Hey, what’s up? It’s been awhile since I’ve checked in. Is everyone enjoying this spectacular 2017? Glad to hear it. With all the great news pouring in from around the world, it’s hard not to be lovin’ it, amirite? (Note: My marketing team advised me to reach out to Millennials. TMW I nailed it BAE, amirite?)
Anyway, I haven’t written anything here at Washington Babylon for awhile and thought I better update you about what’s going on, why we’ve been publishing so infrequently and what we’re planning ahead.
First off, I moved down to Miami earlier this year, for an undetermined amount of time, where I’m working on a long-term project along with the usual scattered journalism stories. I got started on the project immediately after arriving so I haven’t had time to do much else.
Secondly, Washington Babylon got off to a great start after launching last August and I’m proud of what we accomplished. Unfortunately, despite initially raising modest sums of money from a small group of generous and wonderful contributors — I sincerely thank every one of you — we’ve had a difficult time when it comes to “monetization.” Put simply, we’re low on cash which means I spend less time on the website and more time doing other things to make money.
Thirdly, and I hope you’ll indulge a minor but related rant here, it’s become more than a little bit degrading and disheartening to be a journalist these days. (And keep reading please, because the future of Washington Babylon comes at the end.) The pay was rarely great but for most of my career I worked as a freelancer and was able to survive, and even do reasonably well.
Nowadays, as I’m sure most of you know, that’s become almost impossible. Payment for freelance pieces rarely makes it worth the time involved and fees offered for investigative stories aren’t significantly higher than for 500 to 800-word thumbsuckers. Meanwhile, fewer and fewer places are interested in investigative journalism and when they do commission stories writers sometimes need to bring in money to fund the research because expenses have been slashed.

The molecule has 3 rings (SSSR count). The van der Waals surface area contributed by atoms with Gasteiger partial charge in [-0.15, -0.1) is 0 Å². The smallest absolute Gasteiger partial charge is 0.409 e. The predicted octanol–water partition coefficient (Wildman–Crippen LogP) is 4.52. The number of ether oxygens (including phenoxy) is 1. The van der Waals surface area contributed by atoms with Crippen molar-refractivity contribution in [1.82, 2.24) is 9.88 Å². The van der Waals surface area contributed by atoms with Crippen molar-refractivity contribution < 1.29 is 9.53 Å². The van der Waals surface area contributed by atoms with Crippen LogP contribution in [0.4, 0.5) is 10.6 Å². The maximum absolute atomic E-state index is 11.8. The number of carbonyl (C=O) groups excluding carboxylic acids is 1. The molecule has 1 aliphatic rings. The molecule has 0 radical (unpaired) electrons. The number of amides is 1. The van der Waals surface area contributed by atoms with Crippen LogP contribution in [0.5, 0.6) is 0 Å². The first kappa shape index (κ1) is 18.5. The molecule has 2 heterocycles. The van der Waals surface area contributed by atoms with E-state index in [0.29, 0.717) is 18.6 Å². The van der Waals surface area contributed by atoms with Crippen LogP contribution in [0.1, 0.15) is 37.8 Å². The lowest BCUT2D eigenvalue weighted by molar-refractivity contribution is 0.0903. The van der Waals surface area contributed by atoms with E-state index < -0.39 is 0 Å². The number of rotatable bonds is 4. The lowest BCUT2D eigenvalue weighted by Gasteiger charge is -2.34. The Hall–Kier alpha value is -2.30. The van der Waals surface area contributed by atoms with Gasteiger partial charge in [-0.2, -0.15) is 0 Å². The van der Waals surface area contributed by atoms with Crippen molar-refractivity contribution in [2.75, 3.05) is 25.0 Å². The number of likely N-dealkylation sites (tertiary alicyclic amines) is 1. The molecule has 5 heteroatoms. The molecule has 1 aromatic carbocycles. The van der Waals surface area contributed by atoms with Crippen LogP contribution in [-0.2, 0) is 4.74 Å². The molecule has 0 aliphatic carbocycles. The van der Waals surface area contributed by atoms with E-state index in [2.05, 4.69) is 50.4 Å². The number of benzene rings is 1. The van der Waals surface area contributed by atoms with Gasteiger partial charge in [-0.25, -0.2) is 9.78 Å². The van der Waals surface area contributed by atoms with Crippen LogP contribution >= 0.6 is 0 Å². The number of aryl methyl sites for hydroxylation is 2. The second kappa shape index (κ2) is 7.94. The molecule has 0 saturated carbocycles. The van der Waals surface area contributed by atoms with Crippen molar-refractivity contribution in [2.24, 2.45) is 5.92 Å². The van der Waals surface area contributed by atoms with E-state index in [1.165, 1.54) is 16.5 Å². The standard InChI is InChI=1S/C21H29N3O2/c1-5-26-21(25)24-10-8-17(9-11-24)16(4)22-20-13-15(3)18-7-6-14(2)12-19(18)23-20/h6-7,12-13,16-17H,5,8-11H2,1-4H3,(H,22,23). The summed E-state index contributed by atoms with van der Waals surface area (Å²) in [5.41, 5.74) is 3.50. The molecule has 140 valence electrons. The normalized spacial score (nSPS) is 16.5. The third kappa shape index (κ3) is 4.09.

Journalism is also degrading because so much of what’s currently published is simply embarrassing. Great reporting obviously still gets done but much of today’s journalism is just reporters parroting the party line for one side or the other. For many years being a reporter, especially an investigative reporter, was a badge of honor. Now the press is, for good reason, no more trusted or popular than the political class.
None of this makes the journalism profession pleasant and I personally don’t enjoy working amidst the ongoing Russia hysteria and having to take a side — what a choice: for Trump and the GOP or for the Clinton-dominated Democrats — or risk the wrath of people who are too simpleminded to see that you can reject both without being an apologist for either.
Vladimir Putin may well have sought to influence the U.S. election — indeed, he would have been derelict in his duties as Russian president not to — but he did not elect Donald Trump or destroy American democracy, Hillary Clinton’s nonstop Excuses Tour notwithstanding. And American “democracy” is an ironic concept to begin with, since it was based on a global system of empire that generally screwed most of the rest of the world economically and which repeatedly and routinely destroyed democracy in countries which were deemed to be threats.
Furthermore, call me old-fashioned (or worse; I’m sure many will) but you can’t impeach the president just because you don’t like him and his policies, and that’s what a good part of the “Resistance” and the media is pursuing with Trump. It’s the same sort of thing that happened on the right when Obama was in office, and it’s just as reckless because it undermines the whole concept of electoral democracy.